Hence, while it is important that a patent-related waiver is crucial for bringing much needed greater vaccine justice globally, support from the IMF and other multilateral institutions would be needed in helping poorer countries in terms of meeting public health capacity needs, and overall vaccine-purchasing fiscal needs. For instance, in the same article Virginia Pietromarchi pointed out: ‘A waiver would not just enable the establishment of a practical framework to scale up production amid a pandemic, but would send a strong public health message, according to Fatima Hassan, founder and director of the Health Justice Initiative.’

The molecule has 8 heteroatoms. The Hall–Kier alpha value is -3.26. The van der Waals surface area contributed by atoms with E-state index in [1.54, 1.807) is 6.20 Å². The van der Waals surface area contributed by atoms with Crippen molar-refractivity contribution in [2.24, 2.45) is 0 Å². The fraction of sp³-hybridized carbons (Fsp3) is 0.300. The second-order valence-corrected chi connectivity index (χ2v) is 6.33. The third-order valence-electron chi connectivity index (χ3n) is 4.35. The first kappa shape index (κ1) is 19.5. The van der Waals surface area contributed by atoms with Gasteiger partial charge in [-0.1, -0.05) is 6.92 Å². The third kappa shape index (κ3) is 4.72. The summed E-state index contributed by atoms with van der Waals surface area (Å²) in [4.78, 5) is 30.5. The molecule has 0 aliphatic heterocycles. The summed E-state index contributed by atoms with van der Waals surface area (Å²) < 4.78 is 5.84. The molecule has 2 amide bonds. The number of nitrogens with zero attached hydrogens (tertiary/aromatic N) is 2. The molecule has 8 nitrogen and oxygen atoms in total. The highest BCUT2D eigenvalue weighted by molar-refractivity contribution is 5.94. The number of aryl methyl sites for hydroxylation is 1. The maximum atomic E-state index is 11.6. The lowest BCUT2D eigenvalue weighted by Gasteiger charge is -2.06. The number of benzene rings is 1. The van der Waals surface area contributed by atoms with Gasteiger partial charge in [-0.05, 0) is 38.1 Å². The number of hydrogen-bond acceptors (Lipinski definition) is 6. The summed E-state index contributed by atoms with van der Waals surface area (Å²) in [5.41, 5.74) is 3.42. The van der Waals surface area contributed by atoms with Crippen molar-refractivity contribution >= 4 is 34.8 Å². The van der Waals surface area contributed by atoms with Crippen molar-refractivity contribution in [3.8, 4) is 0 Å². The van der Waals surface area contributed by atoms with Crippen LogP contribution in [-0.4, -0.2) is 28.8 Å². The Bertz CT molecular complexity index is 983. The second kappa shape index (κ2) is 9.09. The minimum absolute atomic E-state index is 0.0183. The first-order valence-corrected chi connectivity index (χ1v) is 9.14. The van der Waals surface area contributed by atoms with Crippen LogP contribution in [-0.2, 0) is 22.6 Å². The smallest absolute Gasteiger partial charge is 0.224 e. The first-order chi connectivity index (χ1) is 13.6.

That IMF has an important role to play cannot be over-emphasized, but sadly it has seriously fallen short of expectations during the pandemic, even by its own standards in terms of its own response during the Global Financial Crisis. A former official of the IMF, Ousmène Jacques Mandeng, in his recent article for Financial Times ‘The IMF no longer functions as the world’s safety net’ pointed towards a lack of support of the IMF towards member countries during the pandemic, and indicated: ‘The most severe economic crisis since the Depression should have been a moment for the IMF to shine. While the fund has approved a large number of borrowing arrangements since the start of the pandemic, these have amounted to less than 10 per cent of its $1tn resources.This is despite the fund saying that it has “substantial space” in its lending capacity and is “ready to help evenmore”. This begs the question, does the IMF provide help no one wants any more? … The IMF has repeatedly said it needs more resources to be able to act credibly in times of crisis. Yet it struggles to deploy the resources it has.Between the end of January 2020, when Covid-19 was declared a global public health emergency, and January 2021, by my calculations using IMF datathe fund extended lending commitments by gross $97bn to $288bn and approved 111 arrangements. Excluding flexible credit lines, which are normally not activated, total new lending commitments were $52bn.The average loan amount approved in per cent of IMF quota – the member countries’ share in the institution – has been 76 per cent, or $481m excluding FCLs.Compared with the global financial crisis, the IMF has offered significantly less during Covid and through smaller arrangements. In the year to September2009, the IMF approved new lending commitments of $75bn excluding FCLs. Thirty-fourarrangements were approved with the average amount representing 340 per cent of quota, or $2.4bn.’